Cornwall-on-Hudson, New York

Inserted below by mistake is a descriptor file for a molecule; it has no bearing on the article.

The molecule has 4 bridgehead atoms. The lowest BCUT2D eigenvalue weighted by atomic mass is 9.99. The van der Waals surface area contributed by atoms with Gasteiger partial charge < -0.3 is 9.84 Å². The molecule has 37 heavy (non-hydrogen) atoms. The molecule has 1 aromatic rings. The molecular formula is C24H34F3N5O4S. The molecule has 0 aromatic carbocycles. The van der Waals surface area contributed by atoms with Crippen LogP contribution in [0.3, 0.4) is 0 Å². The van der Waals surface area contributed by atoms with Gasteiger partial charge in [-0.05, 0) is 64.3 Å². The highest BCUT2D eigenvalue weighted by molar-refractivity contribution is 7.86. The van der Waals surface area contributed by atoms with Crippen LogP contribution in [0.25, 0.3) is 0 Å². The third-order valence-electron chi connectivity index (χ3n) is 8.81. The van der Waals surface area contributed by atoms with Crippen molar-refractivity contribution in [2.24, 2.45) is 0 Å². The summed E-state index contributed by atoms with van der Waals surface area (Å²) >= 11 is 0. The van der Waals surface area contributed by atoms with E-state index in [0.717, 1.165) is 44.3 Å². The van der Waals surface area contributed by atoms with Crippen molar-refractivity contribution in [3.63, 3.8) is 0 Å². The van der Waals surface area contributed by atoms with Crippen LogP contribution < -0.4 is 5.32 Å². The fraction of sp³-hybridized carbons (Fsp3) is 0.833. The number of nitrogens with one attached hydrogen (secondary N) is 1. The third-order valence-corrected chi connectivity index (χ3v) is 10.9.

Cornwall-on-Hudson is a riverfront village in the town of Cornwall, Orange County, New York. It lies on the west bank of the Hudson River about 50 miles north of New York City; the population as of the 2010 census was 3,018. It is part of the Poughkeepsie–Newburgh–Middletown metropolitan area as well as the larger New York metropolitan area; the village was part of the Governor Dongan tract of 1685. Willisville was an early name for Cornwall-on-Hudson. Settlement in the area occurred at a hamlet on the Hudson River below Butter Hill, it was the only river landing in the town. In the early 1800s, Daniel Tobias sailed a sloop from Cornwall Landing; as there was no direct communication between the river and the table-land above, in 1807, his brother, Isaac S. Tobias, built a road, at his own expense, as far as the first bridge on the road to Willisville; the Mead and Taft Company lumberyard once employed 500 people at the Landing. Cornwall Landing became a commercial hub with its own post office; the Landing began to decline after World War II when passenger train service ended, Conrail demolished the buildings.